These explanations of why Tallinn and the surrounding Estliand province had such high levels of venereal infection cannot be taken at face value. There was no uniform method of collecting statistics on venereal diseases in the late Russian Empire, and data are often patchy at best. In the early 1900s, physicians did not have any reliable diagnostic procedures or cures at their disposal to accurately detect and treat venereal diseases. The Empire’s largest cities had the amplest treatment facilities, yet even in St Petersburg and Moscow, hospitals often did not have enough beds or medicine to adequately treat the urban population. Additionally, the budgets of municipal authorities did not stretch far enough to ensure the regular effective inspection and treatment of registered prostitutes. Examinations were often rushed due to staff shortages, and even talented physicians were unable to accurately detect venereal infections within the meagre few minutes they were allotted per woman.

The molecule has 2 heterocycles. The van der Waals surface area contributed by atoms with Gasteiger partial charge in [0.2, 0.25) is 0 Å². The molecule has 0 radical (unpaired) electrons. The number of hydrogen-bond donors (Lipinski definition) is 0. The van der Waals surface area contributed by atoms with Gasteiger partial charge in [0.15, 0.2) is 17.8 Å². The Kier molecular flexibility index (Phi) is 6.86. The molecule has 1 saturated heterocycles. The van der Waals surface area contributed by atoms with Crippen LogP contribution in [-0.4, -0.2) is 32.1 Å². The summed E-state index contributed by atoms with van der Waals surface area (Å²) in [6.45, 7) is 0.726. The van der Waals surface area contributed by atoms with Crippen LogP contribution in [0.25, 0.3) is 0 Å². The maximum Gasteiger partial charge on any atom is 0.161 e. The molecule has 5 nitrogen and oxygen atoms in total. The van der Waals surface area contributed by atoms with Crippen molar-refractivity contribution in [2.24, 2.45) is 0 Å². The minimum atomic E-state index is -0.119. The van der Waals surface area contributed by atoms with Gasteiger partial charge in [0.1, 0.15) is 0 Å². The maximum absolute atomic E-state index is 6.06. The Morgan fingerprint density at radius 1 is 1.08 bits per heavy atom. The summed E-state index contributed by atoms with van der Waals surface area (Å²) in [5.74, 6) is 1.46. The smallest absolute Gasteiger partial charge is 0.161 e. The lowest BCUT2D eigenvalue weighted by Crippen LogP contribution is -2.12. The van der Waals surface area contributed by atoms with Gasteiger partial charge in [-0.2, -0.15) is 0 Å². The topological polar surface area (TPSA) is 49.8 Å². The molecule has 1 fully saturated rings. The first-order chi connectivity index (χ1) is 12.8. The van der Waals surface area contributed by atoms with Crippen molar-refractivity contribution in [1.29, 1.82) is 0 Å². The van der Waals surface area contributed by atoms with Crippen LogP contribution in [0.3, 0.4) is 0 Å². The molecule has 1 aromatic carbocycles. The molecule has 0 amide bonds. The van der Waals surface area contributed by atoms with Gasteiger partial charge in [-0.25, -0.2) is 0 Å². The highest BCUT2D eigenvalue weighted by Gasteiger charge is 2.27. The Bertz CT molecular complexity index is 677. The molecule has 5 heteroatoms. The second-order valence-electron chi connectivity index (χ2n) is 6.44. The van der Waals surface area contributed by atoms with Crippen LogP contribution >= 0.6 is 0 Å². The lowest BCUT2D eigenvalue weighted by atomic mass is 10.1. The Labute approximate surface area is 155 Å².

As well as poor medical facilities, municipal authorities did not make the policing of prostitution a financial priority. The Russian Empire’s police force was chronically understaffed, numbering just 47,866 men for a population of 127 million at the turn of the twentieth century. Policemen’s wages were pitiful, which encouraged many to take bribes from registered prostitutes and brothel madams hoping to bend the rules of regulation. Certain members of urban communities claimed that police corruption helped to facilitate the circulation of venereal infection.